The only purpose of this post is to be public and belong to all relevant categories — this enables WordPress to auto-generate lists of categories (it ignores ones that contain only private posts).
I did this….
What I want:
When a lab member (with the password, which is BSL2019) enters the password-protected part of the blog, I want them to land on a page that has tag and category menus that allow us to navigate our posts. But these links shouldn’t be viewable on the static pages that constitute the outward-facing web presence.
This is where we can post information for our group — things we want to be able to look up. Particularly nice data, examples of calibration measurements, methods of alignment. Also where we can have conversations.
Easy to insert additional blocks, including pictures.
How do we see our posts?
- Put coverslip with adherent cells in the sample chamber and wash with PBS. This involves gently spraying the PBS on the coverslip with a pippette, and gently rocking the sample chamber back and forth. This should only require about 0.5 mL of PBS.
- Aspirate PBS and fill chamber with 1 mL of 4% formaldehyde. Let sit for 15 minutes at room temperature (in cell prep box, covered with a chem wipe).
- There are variances in both time and temperature (some incubate rather than using room temperature), so this is something that could be varied if desired.
- Aspirate formaldehyde and wash twice with PBS. Aspirate PBS.
- For measurements, fill with HBSS at 37C as is typical with live cell measurements.
Raman Spectra of 1um beads taken at 20s exposure times. Spectra were taken at different axial positions of trapped bead(s?) and a group of beads that were adhered to the cover slip. These positions ranged from about 5 (microns?) above and below the cover slip (full range is shown for individual beads while select points are shown for the ensemble). The “glass edge” on the right is dominant in all of the adhered ensemble spectra while it disappears as the focus moved farther into the sample for the trapped bead.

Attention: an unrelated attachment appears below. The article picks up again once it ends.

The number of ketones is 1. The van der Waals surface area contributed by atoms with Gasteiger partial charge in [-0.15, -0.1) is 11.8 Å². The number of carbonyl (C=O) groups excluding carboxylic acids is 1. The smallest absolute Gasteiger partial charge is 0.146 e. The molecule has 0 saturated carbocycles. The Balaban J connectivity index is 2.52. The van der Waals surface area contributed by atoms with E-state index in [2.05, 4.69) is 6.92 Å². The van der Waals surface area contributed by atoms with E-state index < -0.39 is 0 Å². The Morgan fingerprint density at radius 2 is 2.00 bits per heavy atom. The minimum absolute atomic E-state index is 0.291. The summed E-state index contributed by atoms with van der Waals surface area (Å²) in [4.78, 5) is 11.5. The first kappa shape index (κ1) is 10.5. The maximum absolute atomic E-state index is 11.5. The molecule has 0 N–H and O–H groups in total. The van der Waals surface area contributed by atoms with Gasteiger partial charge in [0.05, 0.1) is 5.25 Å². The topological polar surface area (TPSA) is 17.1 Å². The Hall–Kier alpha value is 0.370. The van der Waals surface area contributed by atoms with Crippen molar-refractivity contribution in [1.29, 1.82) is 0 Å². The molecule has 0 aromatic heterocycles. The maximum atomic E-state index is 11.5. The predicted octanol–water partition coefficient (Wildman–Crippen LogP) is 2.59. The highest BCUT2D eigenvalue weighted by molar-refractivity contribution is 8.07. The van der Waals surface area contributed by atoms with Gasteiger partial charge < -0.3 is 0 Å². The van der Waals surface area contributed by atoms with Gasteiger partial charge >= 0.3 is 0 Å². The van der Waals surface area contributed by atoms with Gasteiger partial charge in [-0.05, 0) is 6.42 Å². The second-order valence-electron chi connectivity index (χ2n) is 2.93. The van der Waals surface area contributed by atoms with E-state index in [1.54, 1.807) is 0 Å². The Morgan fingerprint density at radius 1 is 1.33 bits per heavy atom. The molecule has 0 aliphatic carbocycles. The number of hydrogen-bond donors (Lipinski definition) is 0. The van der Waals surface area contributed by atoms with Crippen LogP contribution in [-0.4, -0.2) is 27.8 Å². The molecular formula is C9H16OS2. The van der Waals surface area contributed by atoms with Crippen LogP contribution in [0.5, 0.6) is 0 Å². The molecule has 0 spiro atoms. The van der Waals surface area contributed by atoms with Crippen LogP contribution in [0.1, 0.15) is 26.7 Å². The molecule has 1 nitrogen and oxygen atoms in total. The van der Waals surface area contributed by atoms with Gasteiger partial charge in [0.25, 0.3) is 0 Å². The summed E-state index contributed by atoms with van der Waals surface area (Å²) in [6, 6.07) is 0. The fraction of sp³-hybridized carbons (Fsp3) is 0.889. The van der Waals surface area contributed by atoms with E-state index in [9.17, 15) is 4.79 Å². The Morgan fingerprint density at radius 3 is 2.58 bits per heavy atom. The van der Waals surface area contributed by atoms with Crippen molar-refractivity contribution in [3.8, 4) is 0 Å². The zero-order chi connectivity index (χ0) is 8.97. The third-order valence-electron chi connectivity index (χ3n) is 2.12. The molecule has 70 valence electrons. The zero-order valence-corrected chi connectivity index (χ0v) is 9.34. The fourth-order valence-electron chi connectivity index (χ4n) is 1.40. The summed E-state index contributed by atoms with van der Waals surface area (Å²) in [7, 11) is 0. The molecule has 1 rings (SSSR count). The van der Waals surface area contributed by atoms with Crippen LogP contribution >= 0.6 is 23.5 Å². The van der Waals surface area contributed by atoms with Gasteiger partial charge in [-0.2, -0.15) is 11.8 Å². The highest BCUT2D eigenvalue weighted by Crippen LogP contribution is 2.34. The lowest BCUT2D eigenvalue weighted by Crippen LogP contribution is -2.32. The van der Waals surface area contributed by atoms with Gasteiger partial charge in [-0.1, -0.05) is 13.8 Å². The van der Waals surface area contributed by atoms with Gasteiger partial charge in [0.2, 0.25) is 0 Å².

Some sources of uncertainty are: 1)finding a place where a bead could be trapped and wouldn’t get knocked out by other beads coming into the trap or leave on its own (I had to start 5 microns above the coverslip to get a stable trap). 2)I used the back reflection of the glass on the microscope’s ccd as a reference point. When I was finishing measurements, I noticed the position of the back reflection was not where I originally set my “0” point (This is not the first time this has been noticed, but I wanted to make a note of it here) 3)I’m pretty sure that 1 increment on the fine tuning knob (which is what I was using to move the objective) corresponds to 1 micron, but I haven’t been able to 100% verify this. 4)Looking at published spectra, the pixel to wavenumber calibration may be slightly off (peaks are shifted to the right a bit). 5)This spectra was taken after looking for and reducing sources of power loss in the Raman path. Part of the process involved adjusting a filter that cleans up the laser light and that may explain the floor around 200 cm^-1
Raman spectra of a plastic block taken at different exposure times ranging from 1 second to 2 minutes (range in images shown is 1 to 30 seconds). Increasing exposure time reduced noise but also increased background. Spectra was collected with the oil objective and the block in direct contact with the objective, so changing depth was not an option. I also looked at how the spectra looked using the full CCD (fvb) and a subset corresponding to an individual fiber from the bundle (mt).
- We plan to use 10-20 pig (ideally human) corneas and take Raman Spectra. Then Professor Buckle’s lab can perform mechanical tests (modulus identification) on the same cornea samples to compare with Raman signal. We hope to see some correlation between the mechanical properties and Ramen signal, which may show up in collagen concentrations or in hydration.
- We also can take the spectra of several corneas at different levels of swelling, which may provide an alternative way to compare Raman signal to mechanical properties.
- Crosslinking of corneal collagen is of some interest as well. We will need to investigate if the Raman spectrometer is sensitive to changes in the of corneal collagen.
- In the end Professor Buckley is interested in finding a way to diagnose Keratoconus in human cornea before the onset of corneal thinning. Our goal is to develop a way of analyzing the mechanical properties of the cornea via Raman spectroscopy.
- Future: In vivo Raman imaging of cornea is also of some interest, however we are not sure if this can be/has been done before. Air pump test – correlation between pressures and mechanical properties?
Here is the link to the Judy Mourant paper that we’ll be discussing at this week’s group meeting. Should be another good discussion, especially for us on the angular scattering project!